Monday, January 1, 2018

AEC Millennials, where are you? Where is your voice? Here is a New Year’s resolution you might like to consider!

I am 52 years old. And not a particularly young 52 either. My hair is grey, and my body shows the age. I forget things, can’t read without glasses and am not particularly agile.
And I work in the AEC industry. Have been for over 30 years. And all this time, I have been fighting a non-winnable war against its global cronyism, corruption and archaic ways of doing things (even of its mundane tasks).

I have done both theoretical and practical research over 3 decades, across all phases of design and construction and spanning almost all continents.
I written many, many words in my blog and upset at one point or other almost every major player (design or construction firm, software developer and HR provider) that there is.

I made enemies and secret admirers. I get open treats and couched support messages.

Yet, what still takes me by surprise, is the action or lack of, of the young people, entering the industry and functioning within it.
While I accept, that it takes a long time to understand the carefully hidden corruptive practices of the industry, the backwards ways of its information management must be obvious to anyone that had spent even the shortest time within it, let alone the Millennials, that have grown up ‘digital’.

“The most popular definition says, that Millennials (also known as Generation Y) are the demographic cohort following Generation X. There are no precise dates for when this cohort starts or ends; demographers and researchers typically use the early 1980s as starting birth years and the mid-1990s to early 2000s as ending birth years.” (Wikipedia)

So, they are now in their late thirties at most and late teens at least.

Without going into complex statistics, as a rule of thumb, if the industry employs people from 18 to 65 years of age, there should be at least 40% of this workforce that falls age-wise into the Millennial category.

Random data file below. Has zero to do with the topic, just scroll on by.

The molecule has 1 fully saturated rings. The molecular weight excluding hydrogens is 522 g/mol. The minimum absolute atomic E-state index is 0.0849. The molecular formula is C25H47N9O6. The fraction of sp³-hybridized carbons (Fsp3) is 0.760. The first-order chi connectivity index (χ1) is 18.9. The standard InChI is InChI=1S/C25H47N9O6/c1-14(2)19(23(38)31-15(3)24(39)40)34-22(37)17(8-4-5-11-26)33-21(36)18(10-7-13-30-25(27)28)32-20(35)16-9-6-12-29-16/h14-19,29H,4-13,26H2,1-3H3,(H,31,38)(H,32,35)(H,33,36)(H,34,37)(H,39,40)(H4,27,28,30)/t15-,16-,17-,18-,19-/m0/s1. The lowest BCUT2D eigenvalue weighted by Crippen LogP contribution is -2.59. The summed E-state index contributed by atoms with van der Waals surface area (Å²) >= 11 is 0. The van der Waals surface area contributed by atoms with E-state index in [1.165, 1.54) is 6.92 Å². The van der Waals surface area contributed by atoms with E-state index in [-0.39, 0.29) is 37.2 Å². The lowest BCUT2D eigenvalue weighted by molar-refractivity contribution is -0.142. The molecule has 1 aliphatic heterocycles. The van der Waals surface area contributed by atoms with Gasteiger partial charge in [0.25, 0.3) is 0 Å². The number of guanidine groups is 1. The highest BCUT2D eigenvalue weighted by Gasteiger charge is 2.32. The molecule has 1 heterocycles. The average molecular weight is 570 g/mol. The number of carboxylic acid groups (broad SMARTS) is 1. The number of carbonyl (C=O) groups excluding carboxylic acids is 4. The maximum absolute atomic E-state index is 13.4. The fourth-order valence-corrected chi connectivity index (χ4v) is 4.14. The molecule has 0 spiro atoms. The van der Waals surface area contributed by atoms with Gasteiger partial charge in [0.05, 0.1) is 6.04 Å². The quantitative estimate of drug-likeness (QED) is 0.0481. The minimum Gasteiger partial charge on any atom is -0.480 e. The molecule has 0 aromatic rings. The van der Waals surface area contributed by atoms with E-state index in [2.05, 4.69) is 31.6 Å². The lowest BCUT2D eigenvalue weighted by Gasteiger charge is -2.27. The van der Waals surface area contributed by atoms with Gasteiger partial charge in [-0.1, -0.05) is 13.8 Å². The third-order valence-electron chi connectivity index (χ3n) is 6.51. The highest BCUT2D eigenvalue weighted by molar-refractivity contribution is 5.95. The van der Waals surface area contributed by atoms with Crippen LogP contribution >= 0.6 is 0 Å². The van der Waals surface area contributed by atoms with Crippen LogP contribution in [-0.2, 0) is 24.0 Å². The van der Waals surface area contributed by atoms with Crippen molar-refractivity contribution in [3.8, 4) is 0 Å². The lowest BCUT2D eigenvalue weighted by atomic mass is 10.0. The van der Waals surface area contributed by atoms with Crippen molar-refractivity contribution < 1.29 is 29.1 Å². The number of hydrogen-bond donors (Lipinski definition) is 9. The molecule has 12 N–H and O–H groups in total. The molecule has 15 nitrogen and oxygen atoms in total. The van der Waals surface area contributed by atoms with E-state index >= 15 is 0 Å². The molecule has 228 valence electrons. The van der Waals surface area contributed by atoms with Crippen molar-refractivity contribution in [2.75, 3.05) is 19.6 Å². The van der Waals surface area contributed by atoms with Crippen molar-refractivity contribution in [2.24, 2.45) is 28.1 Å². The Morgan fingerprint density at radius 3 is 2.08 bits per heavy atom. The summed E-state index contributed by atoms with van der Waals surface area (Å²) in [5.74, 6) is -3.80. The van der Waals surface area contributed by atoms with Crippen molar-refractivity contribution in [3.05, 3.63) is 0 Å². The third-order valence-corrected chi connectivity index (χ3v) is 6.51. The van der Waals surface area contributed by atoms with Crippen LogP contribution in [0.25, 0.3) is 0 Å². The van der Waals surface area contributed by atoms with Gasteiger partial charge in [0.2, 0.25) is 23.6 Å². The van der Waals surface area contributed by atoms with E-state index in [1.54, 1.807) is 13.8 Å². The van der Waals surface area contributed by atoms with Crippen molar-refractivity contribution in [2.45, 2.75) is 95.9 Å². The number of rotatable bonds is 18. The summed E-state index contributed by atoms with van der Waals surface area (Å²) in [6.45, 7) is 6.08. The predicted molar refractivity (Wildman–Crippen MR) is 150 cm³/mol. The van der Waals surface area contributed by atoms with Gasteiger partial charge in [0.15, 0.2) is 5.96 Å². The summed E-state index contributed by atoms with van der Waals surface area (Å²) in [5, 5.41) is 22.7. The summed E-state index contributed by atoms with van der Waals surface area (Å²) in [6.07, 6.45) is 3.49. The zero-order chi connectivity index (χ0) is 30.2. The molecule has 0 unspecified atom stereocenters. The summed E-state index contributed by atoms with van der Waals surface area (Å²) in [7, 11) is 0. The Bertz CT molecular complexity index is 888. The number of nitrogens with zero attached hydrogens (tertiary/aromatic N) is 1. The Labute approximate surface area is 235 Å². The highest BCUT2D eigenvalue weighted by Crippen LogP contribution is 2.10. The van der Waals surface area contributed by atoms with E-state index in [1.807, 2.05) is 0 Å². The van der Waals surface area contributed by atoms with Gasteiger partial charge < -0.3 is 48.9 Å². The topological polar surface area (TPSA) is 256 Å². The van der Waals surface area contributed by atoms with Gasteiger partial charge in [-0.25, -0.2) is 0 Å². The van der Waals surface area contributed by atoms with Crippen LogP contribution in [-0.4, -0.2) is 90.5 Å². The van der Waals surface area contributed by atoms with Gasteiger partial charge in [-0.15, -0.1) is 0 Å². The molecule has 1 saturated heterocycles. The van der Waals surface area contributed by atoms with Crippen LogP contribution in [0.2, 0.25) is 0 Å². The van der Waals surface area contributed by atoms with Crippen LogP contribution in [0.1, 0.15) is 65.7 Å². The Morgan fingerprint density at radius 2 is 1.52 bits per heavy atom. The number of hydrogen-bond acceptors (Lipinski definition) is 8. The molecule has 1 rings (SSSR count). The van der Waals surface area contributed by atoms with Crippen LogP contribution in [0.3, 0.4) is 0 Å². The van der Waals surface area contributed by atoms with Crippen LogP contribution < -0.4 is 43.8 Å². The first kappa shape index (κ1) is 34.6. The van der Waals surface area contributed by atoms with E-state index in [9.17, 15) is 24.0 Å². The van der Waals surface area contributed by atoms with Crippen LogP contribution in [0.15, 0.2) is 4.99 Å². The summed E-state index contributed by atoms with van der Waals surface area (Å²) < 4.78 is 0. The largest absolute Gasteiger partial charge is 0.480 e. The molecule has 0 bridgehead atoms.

Sure, university training will mess up the numbers (though the trade part is often entered at an even earlier age than 18) – and at the other end, some hang around for longer than 65 – but even if this percentage is a conservative 25%, we are still talking about large numbers.

Having 3 daughters within this age-category, I also know from a personal experience that they vary greatly in how they handle digital information, but it is common for all, that by default, they take their information ‘digitally’.
The arty types will, of course venture into pretty diaries, hand written journals and within the architectural corner of the industry hand-sketching, physical model making etc.
But by and large, when it comes to ‘fundamental’ information creation, management and exchange, they will use their phones – pad – laptops – watches….etc.

I intended this post to be for them, so let’s switch to ‘you’.
What interest me, is why do you, when you enter the AEC industry fall so easily and without much noise into its archaic ways of information management?

Why are you prepared to use ‘word’ and ‘excel’ when you likely have ideas, what tools could be developed to do the same tasks more effectively and likely more enjoyably?